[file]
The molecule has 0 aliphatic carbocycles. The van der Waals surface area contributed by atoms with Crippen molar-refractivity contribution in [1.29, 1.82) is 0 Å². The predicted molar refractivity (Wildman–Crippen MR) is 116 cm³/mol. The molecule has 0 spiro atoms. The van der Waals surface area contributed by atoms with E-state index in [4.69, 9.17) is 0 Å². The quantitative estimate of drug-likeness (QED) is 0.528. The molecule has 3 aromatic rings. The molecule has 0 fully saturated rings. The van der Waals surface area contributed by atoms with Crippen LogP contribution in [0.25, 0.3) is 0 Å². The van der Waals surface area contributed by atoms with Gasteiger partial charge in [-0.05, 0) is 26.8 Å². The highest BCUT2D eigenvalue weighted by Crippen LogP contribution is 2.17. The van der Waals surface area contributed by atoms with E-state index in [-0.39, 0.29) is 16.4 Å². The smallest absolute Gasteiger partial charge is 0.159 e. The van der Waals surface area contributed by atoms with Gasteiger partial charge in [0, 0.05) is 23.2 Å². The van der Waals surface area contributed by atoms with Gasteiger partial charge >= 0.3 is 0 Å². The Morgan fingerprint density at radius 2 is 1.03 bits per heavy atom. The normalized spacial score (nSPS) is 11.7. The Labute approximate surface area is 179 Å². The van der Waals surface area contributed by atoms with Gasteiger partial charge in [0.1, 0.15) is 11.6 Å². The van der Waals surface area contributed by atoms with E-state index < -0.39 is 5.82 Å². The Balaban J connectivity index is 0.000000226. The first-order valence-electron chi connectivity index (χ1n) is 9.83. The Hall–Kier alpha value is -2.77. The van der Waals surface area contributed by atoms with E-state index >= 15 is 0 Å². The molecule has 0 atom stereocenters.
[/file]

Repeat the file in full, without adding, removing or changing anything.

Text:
The molecule has 0 aliphatic carbocycles. The van der Waals surface area contributed by atoms with Crippen molar-refractivity contribution in [1.29, 1.82) is 0 Å². The predicted molar refractivity (Wildman–Crippen MR) is 116 cm³/mol. The molecule has 0 spiro atoms. The van der Waals surface area contributed by atoms with E-state index in [4.69, 9.17) is 0 Å². The quantitative estimate of drug-likeness (QED) is 0.528. The molecule has 3 aromatic rings. The molecule has 0 fully saturated rings. The van der Waals surface area contributed by atoms with Crippen LogP contribution in [0.25, 0.3) is 0 Å². The van der Waals surface area contributed by atoms with Gasteiger partial charge in [-0.05, 0) is 26.8 Å². The highest BCUT2D eigenvalue weighted by Crippen LogP contribution is 2.17. The van der Waals surface area contributed by atoms with E-state index in [-0.39, 0.29) is 16.4 Å². The smallest absolute Gasteiger partial charge is 0.159 e. The van der Waals surface area contributed by atoms with Gasteiger partial charge in [0, 0.05) is 23.2 Å². The van der Waals surface area contributed by atoms with Gasteiger partial charge >= 0.3 is 0 Å². The Morgan fingerprint density at radius 2 is 1.03 bits per heavy atom. The normalized spacial score (nSPS) is 11.7. The Labute approximate surface area is 179 Å². The van der Waals surface area contributed by atoms with Gasteiger partial charge in [0.1, 0.15) is 11.6 Å². The van der Waals surface area contributed by atoms with E-state index < -0.39 is 5.82 Å². The Balaban J connectivity index is 0.000000226. The first-order valence-electron chi connectivity index (χ1n) is 9.83. The Hall–Kier alpha value is -2.77. The van der Waals surface area contributed by atoms with E-state index >= 15 is 0 Å². The molecule has 0 atom stereocenters.